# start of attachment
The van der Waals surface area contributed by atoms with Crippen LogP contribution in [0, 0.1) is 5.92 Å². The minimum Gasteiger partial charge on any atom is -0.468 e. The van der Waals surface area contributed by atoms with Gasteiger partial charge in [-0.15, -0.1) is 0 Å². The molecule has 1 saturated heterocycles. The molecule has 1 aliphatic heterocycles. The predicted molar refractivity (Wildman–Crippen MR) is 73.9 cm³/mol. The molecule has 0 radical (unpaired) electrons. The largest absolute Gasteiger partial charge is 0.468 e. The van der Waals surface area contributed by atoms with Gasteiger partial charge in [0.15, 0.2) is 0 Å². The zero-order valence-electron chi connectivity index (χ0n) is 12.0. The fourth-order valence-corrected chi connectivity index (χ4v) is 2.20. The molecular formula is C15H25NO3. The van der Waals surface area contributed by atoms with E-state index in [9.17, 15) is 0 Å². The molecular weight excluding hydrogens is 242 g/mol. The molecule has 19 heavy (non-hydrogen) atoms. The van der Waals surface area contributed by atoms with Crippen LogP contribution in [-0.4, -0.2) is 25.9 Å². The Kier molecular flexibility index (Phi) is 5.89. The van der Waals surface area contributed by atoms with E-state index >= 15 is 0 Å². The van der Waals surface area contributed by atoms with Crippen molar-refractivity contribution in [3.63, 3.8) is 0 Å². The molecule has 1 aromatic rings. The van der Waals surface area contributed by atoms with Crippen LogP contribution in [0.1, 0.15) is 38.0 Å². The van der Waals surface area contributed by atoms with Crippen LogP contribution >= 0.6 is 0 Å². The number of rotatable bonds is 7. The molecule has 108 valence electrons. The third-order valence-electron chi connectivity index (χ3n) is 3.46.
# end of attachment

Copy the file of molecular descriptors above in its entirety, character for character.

The van der Waals surface area contributed by atoms with Crippen LogP contribution in [0, 0.1) is 5.92 Å². The minimum Gasteiger partial charge on any atom is -0.468 e. The van der Waals surface area contributed by atoms with Gasteiger partial charge in [-0.15, -0.1) is 0 Å². The molecule has 1 saturated heterocycles. The molecule has 1 aliphatic heterocycles. The predicted molar refractivity (Wildman–Crippen MR) is 73.9 cm³/mol. The molecule has 0 radical (unpaired) electrons. The largest absolute Gasteiger partial charge is 0.468 e. The van der Waals surface area contributed by atoms with Gasteiger partial charge in [0.15, 0.2) is 0 Å². The zero-order valence-electron chi connectivity index (χ0n) is 12.0. The fourth-order valence-corrected chi connectivity index (χ4v) is 2.20. The molecular formula is C15H25NO3. The van der Waals surface area contributed by atoms with E-state index in [9.17, 15) is 0 Å². The molecular weight excluding hydrogens is 242 g/mol. The molecule has 19 heavy (non-hydrogen) atoms. The van der Waals surface area contributed by atoms with Crippen LogP contribution in [-0.4, -0.2) is 25.9 Å². The Kier molecular flexibility index (Phi) is 5.89. The van der Waals surface area contributed by atoms with E-state index >= 15 is 0 Å². The van der Waals surface area contributed by atoms with Crippen molar-refractivity contribution in [3.63, 3.8) is 0 Å². The molecule has 1 aromatic rings. The van der Waals surface area contributed by atoms with Crippen LogP contribution in [0.1, 0.15) is 38.0 Å². The van der Waals surface area contributed by atoms with Crippen LogP contribution >= 0.6 is 0 Å². The number of rotatable bonds is 7. The molecule has 108 valence electrons. The third-order valence-electron chi connectivity index (χ3n) is 3.46.